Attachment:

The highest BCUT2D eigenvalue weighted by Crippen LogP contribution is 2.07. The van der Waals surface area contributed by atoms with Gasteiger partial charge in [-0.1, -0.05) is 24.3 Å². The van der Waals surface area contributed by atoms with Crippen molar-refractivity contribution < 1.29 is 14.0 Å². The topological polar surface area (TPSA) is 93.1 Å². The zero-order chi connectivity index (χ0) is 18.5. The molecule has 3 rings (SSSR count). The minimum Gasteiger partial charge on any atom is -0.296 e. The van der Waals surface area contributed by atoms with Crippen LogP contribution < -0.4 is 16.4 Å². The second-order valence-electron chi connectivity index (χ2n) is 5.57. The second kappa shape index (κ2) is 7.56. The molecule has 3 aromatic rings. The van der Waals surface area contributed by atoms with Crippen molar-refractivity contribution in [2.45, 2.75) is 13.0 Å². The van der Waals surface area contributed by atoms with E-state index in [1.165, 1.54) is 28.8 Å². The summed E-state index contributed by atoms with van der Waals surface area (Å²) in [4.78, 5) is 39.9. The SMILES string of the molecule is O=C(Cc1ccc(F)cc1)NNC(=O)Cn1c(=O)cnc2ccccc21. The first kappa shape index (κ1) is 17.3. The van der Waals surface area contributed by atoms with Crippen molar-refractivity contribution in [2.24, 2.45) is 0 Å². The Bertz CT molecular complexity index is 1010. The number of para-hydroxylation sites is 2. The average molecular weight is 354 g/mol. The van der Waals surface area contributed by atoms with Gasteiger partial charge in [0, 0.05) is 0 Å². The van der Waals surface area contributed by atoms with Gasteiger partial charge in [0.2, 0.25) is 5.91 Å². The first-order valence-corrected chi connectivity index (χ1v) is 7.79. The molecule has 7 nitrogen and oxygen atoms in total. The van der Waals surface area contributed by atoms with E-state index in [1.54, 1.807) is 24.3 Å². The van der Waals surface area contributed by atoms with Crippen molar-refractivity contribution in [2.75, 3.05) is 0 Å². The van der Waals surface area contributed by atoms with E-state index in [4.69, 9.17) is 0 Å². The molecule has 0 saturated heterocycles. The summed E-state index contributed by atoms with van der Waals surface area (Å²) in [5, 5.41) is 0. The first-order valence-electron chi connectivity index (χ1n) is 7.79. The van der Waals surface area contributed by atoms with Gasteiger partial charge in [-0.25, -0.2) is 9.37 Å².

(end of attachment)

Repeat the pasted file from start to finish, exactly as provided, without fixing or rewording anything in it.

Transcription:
The highest BCUT2D eigenvalue weighted by Crippen LogP contribution is 2.07. The van der Waals surface area contributed by atoms with Gasteiger partial charge in [-0.1, -0.05) is 24.3 Å². The van der Waals surface area contributed by atoms with Crippen molar-refractivity contribution < 1.29 is 14.0 Å². The topological polar surface area (TPSA) is 93.1 Å². The zero-order chi connectivity index (χ0) is 18.5. The molecule has 3 rings (SSSR count). The minimum Gasteiger partial charge on any atom is -0.296 e. The van der Waals surface area contributed by atoms with Crippen LogP contribution < -0.4 is 16.4 Å². The second-order valence-electron chi connectivity index (χ2n) is 5.57. The second kappa shape index (κ2) is 7.56. The molecule has 3 aromatic rings. The van der Waals surface area contributed by atoms with Crippen molar-refractivity contribution in [2.45, 2.75) is 13.0 Å². The van der Waals surface area contributed by atoms with E-state index in [1.165, 1.54) is 28.8 Å². The summed E-state index contributed by atoms with van der Waals surface area (Å²) in [4.78, 5) is 39.9. The SMILES string of the molecule is O=C(Cc1ccc(F)cc1)NNC(=O)Cn1c(=O)cnc2ccccc21. The first kappa shape index (κ1) is 17.3. The van der Waals surface area contributed by atoms with Crippen molar-refractivity contribution in [2.24, 2.45) is 0 Å². The Bertz CT molecular complexity index is 1010. The number of para-hydroxylation sites is 2. The average molecular weight is 354 g/mol. The van der Waals surface area contributed by atoms with Gasteiger partial charge in [0, 0.05) is 0 Å². The van der Waals surface area contributed by atoms with Gasteiger partial charge in [0.2, 0.25) is 5.91 Å². The first-order valence-corrected chi connectivity index (χ1v) is 7.79. The molecule has 7 nitrogen and oxygen atoms in total. The van der Waals surface area contributed by atoms with E-state index in [1.54, 1.807) is 24.3 Å². The van der Waals surface area contributed by atoms with Crippen molar-refractivity contribution in [2.75, 3.05) is 0 Å². The van der Waals surface area contributed by atoms with E-state index in [4.69, 9.17) is 0 Å². The molecule has 0 saturated heterocycles. The summed E-state index contributed by atoms with van der Waals surface area (Å²) in [5, 5.41) is 0. The first-order valence-electron chi connectivity index (χ1n) is 7.79. The van der Waals surface area contributed by atoms with Gasteiger partial charge in [-0.25, -0.2) is 9.37 Å².